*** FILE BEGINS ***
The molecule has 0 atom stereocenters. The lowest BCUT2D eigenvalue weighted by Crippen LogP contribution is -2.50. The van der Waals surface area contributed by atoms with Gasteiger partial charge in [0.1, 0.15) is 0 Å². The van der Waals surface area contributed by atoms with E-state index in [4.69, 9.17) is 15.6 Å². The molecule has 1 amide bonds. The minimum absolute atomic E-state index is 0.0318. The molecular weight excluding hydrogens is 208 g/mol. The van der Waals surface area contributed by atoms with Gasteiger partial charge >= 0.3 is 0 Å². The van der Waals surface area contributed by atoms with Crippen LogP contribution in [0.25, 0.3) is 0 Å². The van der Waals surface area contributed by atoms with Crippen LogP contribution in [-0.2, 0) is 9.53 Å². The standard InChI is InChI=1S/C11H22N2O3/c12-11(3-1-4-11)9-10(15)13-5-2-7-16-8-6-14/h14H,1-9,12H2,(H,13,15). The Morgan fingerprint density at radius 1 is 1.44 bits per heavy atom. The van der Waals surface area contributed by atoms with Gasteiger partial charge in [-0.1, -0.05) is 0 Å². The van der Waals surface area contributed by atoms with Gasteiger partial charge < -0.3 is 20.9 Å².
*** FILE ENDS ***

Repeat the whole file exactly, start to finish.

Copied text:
The molecule has 0 atom stereocenters. The lowest BCUT2D eigenvalue weighted by Crippen LogP contribution is -2.50. The van der Waals surface area contributed by atoms with Gasteiger partial charge in [0.1, 0.15) is 0 Å². The van der Waals surface area contributed by atoms with E-state index in [4.69, 9.17) is 15.6 Å². The molecule has 1 amide bonds. The minimum absolute atomic E-state index is 0.0318. The molecular weight excluding hydrogens is 208 g/mol. The van der Waals surface area contributed by atoms with Gasteiger partial charge >= 0.3 is 0 Å². The van der Waals surface area contributed by atoms with Crippen LogP contribution in [0.25, 0.3) is 0 Å². The van der Waals surface area contributed by atoms with Crippen LogP contribution in [-0.2, 0) is 9.53 Å². The standard InChI is InChI=1S/C11H22N2O3/c12-11(3-1-4-11)9-10(15)13-5-2-7-16-8-6-14/h14H,1-9,12H2,(H,13,15). The Morgan fingerprint density at radius 1 is 1.44 bits per heavy atom. The van der Waals surface area contributed by atoms with Gasteiger partial charge in [-0.1, -0.05) is 0 Å². The van der Waals surface area contributed by atoms with Gasteiger partial charge < -0.3 is 20.9 Å².